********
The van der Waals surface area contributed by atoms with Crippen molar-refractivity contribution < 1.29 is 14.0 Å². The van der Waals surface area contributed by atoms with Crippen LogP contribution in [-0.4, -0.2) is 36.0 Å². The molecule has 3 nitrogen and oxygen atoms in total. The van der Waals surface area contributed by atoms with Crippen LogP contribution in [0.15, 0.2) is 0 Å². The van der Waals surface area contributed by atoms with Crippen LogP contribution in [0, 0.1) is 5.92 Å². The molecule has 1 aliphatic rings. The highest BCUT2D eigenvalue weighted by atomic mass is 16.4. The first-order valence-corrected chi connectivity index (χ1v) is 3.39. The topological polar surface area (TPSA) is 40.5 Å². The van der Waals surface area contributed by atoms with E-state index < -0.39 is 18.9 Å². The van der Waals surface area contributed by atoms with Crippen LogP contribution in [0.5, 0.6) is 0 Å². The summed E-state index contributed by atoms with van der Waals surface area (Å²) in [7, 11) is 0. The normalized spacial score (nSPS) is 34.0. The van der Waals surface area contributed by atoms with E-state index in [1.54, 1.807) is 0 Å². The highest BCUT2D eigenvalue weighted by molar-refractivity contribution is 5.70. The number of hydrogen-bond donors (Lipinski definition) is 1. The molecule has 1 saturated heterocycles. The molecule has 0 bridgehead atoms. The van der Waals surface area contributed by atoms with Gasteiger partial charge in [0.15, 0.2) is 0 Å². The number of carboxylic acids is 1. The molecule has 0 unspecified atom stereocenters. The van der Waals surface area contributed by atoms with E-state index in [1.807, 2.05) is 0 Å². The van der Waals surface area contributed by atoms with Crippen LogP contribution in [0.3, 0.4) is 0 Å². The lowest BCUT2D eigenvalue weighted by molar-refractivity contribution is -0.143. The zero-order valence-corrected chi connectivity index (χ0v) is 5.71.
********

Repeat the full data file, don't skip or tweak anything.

The van der Waals surface area contributed by atoms with Crippen molar-refractivity contribution < 1.29 is 14.0 Å². The van der Waals surface area contributed by atoms with Crippen LogP contribution in [-0.4, -0.2) is 36.0 Å². The molecule has 3 nitrogen and oxygen atoms in total. The van der Waals surface area contributed by atoms with Crippen LogP contribution in [0.15, 0.2) is 0 Å². The van der Waals surface area contributed by atoms with Crippen LogP contribution in [0, 0.1) is 5.92 Å². The molecule has 1 aliphatic rings. The highest BCUT2D eigenvalue weighted by atomic mass is 16.4. The first-order valence-corrected chi connectivity index (χ1v) is 3.39. The topological polar surface area (TPSA) is 40.5 Å². The van der Waals surface area contributed by atoms with E-state index < -0.39 is 18.9 Å². The van der Waals surface area contributed by atoms with Crippen LogP contribution in [0.5, 0.6) is 0 Å². The summed E-state index contributed by atoms with van der Waals surface area (Å²) in [7, 11) is 0. The normalized spacial score (nSPS) is 34.0. The van der Waals surface area contributed by atoms with E-state index in [1.54, 1.807) is 0 Å². The highest BCUT2D eigenvalue weighted by molar-refractivity contribution is 5.70. The number of hydrogen-bond donors (Lipinski definition) is 1. The molecule has 1 saturated heterocycles. The molecule has 0 bridgehead atoms. The van der Waals surface area contributed by atoms with Gasteiger partial charge in [0.15, 0.2) is 0 Å². The number of carboxylic acids is 1. The molecule has 0 unspecified atom stereocenters. The van der Waals surface area contributed by atoms with E-state index in [1.807, 2.05) is 0 Å². The van der Waals surface area contributed by atoms with Crippen LogP contribution in [0.3, 0.4) is 0 Å². The lowest BCUT2D eigenvalue weighted by molar-refractivity contribution is -0.143. The zero-order valence-corrected chi connectivity index (χ0v) is 5.71.